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Opinion: Trump’s video referencing Nazi Germany isn’t exactly a surprise

Opinion by Ruth Ben-Ghiat

(CNN) — “What’s Next for America?” The video posted on, and now deleted from, Truth Social by former President Donald Trump’s campaign asked this question before detailing what would purportedly happen in a second Trump term. It has sparked another round of debate about whether Trump sympathizes with Nazism and its leader Adolf Hitler.

The video, a carefully composed homage to post-World War I newspapers and interwar documentary filmmaking, contains multiple references to “the creation of a unified Reich.” The Nazi government was known as the Third Reich, and Hitler often claimed he was founding a “thousand-year Reich.”

Following a backlash to this apparent reference to Hitler’s government, the Trump campaign removed the post and claimed that the Reich reference was an error by a “staffer.” In the meantime, the inclusion of the word “unified” has led some to argue that it could refer to the 19th century unification of Germany and not to Nazism.

Yet images tell their own stories, and the images in this black and white video, along with the fonts of its text and overall style, are highly reminiscent of the fascist propaganda I have studied for many years.

The initial closeup of Trump juxtaposed with a crowd of his followers channels 1930s images that propped up the leader cults of Hitler and Italian dictator Benito Mussolini, while the font used for the on-screen message about the Reich resembles those used on fascist buildings such as Rome’s Palazzo della Civiltà Italiana, which was built to celebrate the regime’s imperialist conquest.

The evocation of authoritarian aesthetics is unsurprising given that during a Fox News town hall last December, Trump said he would be a “dictator” on day one of his second term to address the border and oil production in the US. He also has lost no occasion to praise foreign autocrats such as Russian President Vladimir Putin and Chinese head of state Xi Jinping. Trump has also used language common to both Hitler and Mussolini when speaking about immigrants as “poisoning the blood” of our country and has called political opponents “vermin.”

Trump’s admiration of Hitler is no secret. As CNN national security correspondent Jim Sciutto revealed in his book “The Return of Great Powers,” when Trump was president he told chief of staff John Kelly that “Hitler did some good things,” citing how the Nazi leader “rebuilt the economy” of Germany.

How fitting, then, that the headline “Economy Booms!” appeared in the video with another closeup of Trump, framed in the fascist manner, his hand giving his famous thumbs-up gesture. Trump is the only recognizable figure in the video, as befits a dictator who must always be at the center of the national imaginary.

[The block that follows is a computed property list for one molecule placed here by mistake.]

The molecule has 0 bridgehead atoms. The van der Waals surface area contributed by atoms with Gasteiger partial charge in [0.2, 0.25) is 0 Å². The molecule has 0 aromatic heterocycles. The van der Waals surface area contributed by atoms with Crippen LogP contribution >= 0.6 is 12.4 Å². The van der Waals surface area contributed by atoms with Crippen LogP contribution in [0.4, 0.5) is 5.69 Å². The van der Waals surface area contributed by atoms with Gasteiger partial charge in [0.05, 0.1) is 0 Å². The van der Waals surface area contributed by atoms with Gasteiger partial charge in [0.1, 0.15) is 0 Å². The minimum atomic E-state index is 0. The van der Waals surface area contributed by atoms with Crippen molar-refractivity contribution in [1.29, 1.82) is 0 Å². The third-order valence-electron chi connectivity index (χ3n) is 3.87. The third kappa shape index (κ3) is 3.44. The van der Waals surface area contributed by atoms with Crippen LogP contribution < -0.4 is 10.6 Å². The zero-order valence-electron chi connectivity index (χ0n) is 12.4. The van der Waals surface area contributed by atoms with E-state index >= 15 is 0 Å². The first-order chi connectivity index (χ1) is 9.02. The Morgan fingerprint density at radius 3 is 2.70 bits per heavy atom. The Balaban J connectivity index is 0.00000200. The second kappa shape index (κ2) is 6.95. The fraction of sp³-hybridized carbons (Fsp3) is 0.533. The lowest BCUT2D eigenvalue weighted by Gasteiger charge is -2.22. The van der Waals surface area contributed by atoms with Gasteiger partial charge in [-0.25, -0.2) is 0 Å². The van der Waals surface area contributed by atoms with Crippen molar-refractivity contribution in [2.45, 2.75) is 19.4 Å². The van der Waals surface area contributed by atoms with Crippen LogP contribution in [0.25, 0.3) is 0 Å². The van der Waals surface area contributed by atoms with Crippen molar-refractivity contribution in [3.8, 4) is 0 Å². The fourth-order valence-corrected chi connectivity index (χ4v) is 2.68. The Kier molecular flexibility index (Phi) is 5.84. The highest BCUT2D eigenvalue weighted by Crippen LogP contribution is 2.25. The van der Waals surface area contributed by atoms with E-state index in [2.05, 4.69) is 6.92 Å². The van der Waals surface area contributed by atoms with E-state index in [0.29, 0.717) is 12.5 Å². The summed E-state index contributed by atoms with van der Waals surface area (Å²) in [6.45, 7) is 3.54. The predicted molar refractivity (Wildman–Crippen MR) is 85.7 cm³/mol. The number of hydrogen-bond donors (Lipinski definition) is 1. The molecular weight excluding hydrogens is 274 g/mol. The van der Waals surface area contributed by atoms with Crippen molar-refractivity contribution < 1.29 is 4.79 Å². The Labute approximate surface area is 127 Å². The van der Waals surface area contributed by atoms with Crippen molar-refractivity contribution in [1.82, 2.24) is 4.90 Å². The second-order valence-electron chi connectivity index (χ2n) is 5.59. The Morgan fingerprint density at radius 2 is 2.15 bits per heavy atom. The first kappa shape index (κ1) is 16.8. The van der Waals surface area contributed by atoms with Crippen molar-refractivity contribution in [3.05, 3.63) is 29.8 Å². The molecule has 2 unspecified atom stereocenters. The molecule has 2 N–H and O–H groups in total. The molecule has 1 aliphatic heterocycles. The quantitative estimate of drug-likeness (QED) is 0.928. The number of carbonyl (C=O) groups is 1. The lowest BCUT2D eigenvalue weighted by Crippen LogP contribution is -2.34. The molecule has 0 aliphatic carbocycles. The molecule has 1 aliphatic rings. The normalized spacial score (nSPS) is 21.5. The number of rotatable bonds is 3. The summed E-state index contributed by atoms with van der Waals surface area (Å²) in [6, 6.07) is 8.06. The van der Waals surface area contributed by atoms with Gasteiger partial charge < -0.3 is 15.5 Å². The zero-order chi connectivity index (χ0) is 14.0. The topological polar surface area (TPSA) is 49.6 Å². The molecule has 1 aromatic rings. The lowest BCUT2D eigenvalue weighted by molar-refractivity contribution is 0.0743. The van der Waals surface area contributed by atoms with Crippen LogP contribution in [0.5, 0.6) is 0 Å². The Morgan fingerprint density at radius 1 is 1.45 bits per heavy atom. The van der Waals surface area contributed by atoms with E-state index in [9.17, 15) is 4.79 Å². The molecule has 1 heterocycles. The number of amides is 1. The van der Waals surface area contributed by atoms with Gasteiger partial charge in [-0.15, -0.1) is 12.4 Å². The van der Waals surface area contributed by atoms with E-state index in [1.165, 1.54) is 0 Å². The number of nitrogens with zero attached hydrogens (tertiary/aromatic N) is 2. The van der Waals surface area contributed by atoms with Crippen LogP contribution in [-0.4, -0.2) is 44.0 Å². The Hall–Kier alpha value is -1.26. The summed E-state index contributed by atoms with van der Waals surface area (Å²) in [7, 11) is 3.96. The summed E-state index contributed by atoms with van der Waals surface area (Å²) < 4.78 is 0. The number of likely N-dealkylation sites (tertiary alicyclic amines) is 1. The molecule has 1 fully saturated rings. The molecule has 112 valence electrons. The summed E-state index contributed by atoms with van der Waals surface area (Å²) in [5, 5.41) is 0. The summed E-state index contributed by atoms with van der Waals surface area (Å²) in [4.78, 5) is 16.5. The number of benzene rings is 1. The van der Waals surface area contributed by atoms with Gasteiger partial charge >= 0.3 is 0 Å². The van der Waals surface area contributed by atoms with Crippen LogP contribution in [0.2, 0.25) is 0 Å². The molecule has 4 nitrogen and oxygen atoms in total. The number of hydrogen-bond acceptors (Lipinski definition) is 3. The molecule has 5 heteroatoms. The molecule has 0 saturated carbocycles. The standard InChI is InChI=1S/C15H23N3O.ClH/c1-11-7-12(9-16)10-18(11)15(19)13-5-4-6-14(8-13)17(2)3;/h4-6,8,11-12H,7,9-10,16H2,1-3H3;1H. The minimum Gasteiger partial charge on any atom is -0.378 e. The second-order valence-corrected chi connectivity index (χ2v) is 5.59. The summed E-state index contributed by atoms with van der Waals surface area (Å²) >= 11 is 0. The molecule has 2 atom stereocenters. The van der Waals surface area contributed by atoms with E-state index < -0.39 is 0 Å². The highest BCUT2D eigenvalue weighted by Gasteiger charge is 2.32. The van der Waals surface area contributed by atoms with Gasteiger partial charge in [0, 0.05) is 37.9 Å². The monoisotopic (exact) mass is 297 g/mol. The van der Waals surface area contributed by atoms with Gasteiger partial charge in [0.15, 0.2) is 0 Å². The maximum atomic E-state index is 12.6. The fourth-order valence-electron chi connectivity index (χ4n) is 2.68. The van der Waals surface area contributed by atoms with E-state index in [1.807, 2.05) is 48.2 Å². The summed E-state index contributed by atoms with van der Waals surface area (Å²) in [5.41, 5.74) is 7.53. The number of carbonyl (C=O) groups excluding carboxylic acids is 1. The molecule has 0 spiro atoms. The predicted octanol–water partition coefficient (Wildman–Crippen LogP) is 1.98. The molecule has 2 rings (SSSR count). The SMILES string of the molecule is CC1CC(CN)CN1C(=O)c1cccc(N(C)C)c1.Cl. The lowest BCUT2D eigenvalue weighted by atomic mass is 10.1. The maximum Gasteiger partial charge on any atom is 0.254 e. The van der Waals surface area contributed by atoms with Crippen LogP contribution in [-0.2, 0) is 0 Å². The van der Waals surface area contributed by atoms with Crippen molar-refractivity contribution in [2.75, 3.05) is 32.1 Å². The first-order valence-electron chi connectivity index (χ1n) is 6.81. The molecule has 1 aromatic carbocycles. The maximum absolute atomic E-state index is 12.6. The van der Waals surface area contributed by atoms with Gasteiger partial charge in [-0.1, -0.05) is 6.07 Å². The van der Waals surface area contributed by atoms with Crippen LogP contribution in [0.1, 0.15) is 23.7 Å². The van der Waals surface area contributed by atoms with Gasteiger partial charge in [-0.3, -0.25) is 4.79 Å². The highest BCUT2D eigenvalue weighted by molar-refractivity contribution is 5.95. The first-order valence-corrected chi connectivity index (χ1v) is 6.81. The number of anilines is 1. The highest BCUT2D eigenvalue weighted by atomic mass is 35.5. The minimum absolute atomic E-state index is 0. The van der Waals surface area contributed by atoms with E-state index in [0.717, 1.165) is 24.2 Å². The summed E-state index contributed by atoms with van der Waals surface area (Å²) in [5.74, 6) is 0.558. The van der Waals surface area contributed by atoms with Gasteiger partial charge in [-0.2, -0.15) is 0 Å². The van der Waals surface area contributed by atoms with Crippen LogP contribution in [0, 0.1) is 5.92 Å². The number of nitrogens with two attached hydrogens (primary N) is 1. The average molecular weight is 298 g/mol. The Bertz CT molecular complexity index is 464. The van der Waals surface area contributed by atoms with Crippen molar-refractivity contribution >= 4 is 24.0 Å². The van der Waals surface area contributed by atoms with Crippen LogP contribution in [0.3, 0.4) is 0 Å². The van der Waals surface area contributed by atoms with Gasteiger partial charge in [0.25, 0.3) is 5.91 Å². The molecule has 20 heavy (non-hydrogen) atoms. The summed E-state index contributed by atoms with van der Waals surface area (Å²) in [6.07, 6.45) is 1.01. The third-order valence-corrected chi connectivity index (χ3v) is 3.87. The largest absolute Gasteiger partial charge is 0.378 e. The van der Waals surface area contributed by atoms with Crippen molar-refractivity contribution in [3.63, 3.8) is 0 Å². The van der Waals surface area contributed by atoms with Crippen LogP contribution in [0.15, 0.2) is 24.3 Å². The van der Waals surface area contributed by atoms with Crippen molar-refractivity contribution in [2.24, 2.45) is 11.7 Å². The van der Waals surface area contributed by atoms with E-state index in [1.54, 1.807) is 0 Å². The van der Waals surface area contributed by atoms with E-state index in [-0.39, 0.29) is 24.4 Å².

The repeated text references to World War I as an event seemingly in the recent past are both strange and telling. Fascism was born in both Italy and Germany from the ashes of the war, but in this video Trump has been substituted for Hitler and Mussolini, playing the role of the savior who ushers in a new era of history. Trumpism is the fascism of the 21st century, it would seem.

Like most authoritarian propaganda, this video is not subtle. Nor are its statements on how Trump will make history at the expense of people of color. We see an announcement that reads “Border is Closed 15 Million Illegal Aliens Deported,” and an image of police arresting a young Black man wearing a hoodie signifies “Law & Order Restored.”

Yet much of Trump’s persuasive power has come from his facility at leaving a space of plausible deniability. The skilled propagandist lets the audience fill in his message with the meaning that feels right to them.

“The American dream is dead” has been a refrain of Trump’s since his 2016 presidential campaign, and he has continued to use it in events connected to his current attempt to return to the Oval Office. Authoritarians must create a sense of despair and crisis so they can pose themselves as the solution. So the ending message of this film, that the “American Dream is Back. Everything is possible,” might seem to strike a new and more hopeful note.

Yet combining the promise of a better future with nostalgia for a “simpler” time — when Blacks and other non-Whites knew their place, for example — has always been part of the authoritarian appeal. It’s certainly central to the slogan “Make America Great Again,” which closes out this film as the message about creating an “unified Reich” returns. MAGA floats against a background that could be newsprint, or stones of a monumental building like those the fascists and Nazis favored.

And that’s what’s next for America, if Trump returns to the White House: an illiberal government that takes liberally from the fascist past as well as from the governments of the sitting autocrats that Trump so admires.

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